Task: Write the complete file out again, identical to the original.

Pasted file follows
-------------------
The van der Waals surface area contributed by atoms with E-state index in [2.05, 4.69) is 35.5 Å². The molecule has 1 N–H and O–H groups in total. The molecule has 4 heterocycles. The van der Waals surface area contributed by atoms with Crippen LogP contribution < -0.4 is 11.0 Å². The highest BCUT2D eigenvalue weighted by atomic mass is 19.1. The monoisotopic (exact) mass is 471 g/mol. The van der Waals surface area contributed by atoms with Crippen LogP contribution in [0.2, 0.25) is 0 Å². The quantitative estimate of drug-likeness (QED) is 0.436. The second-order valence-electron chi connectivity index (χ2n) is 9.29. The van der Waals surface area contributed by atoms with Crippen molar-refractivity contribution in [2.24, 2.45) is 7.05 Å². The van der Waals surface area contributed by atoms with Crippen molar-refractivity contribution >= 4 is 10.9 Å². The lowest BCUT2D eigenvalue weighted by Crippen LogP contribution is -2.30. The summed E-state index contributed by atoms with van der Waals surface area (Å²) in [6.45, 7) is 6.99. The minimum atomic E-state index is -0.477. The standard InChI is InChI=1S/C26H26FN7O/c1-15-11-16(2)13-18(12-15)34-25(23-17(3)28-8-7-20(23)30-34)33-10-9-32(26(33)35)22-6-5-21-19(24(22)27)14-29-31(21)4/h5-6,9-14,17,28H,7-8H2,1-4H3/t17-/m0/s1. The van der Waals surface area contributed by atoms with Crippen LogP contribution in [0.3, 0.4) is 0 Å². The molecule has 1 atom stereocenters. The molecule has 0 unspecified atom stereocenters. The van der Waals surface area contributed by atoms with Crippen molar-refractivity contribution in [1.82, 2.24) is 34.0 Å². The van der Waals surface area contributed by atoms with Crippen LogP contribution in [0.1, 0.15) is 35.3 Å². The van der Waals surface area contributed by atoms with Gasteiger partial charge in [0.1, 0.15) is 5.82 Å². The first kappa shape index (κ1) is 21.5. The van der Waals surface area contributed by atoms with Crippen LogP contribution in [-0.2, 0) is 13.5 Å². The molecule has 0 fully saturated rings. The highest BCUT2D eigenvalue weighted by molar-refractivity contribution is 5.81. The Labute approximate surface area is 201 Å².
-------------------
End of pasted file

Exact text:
The van der Waals surface area contributed by atoms with E-state index in [2.05, 4.69) is 35.5 Å². The molecule has 1 N–H and O–H groups in total. The molecule has 4 heterocycles. The van der Waals surface area contributed by atoms with Crippen LogP contribution < -0.4 is 11.0 Å². The highest BCUT2D eigenvalue weighted by atomic mass is 19.1. The monoisotopic (exact) mass is 471 g/mol. The van der Waals surface area contributed by atoms with Crippen LogP contribution in [0.2, 0.25) is 0 Å². The quantitative estimate of drug-likeness (QED) is 0.436. The second-order valence-electron chi connectivity index (χ2n) is 9.29. The van der Waals surface area contributed by atoms with Crippen molar-refractivity contribution in [2.24, 2.45) is 7.05 Å². The van der Waals surface area contributed by atoms with Crippen molar-refractivity contribution >= 4 is 10.9 Å². The lowest BCUT2D eigenvalue weighted by Crippen LogP contribution is -2.30. The summed E-state index contributed by atoms with van der Waals surface area (Å²) in [6.45, 7) is 6.99. The minimum atomic E-state index is -0.477. The standard InChI is InChI=1S/C26H26FN7O/c1-15-11-16(2)13-18(12-15)34-25(23-17(3)28-8-7-20(23)30-34)33-10-9-32(26(33)35)22-6-5-21-19(24(22)27)14-29-31(21)4/h5-6,9-14,17,28H,7-8H2,1-4H3/t17-/m0/s1. The van der Waals surface area contributed by atoms with Crippen LogP contribution in [0.3, 0.4) is 0 Å². The molecule has 1 atom stereocenters. The molecule has 0 unspecified atom stereocenters. The van der Waals surface area contributed by atoms with Crippen molar-refractivity contribution in [1.82, 2.24) is 34.0 Å². The van der Waals surface area contributed by atoms with Crippen LogP contribution in [0.1, 0.15) is 35.3 Å². The van der Waals surface area contributed by atoms with Gasteiger partial charge in [0.1, 0.15) is 5.82 Å². The first kappa shape index (κ1) is 21.5. The van der Waals surface area contributed by atoms with Crippen LogP contribution in [-0.2, 0) is 13.5 Å². The molecule has 0 fully saturated rings. The highest BCUT2D eigenvalue weighted by molar-refractivity contribution is 5.81. The Labute approximate surface area is 201 Å².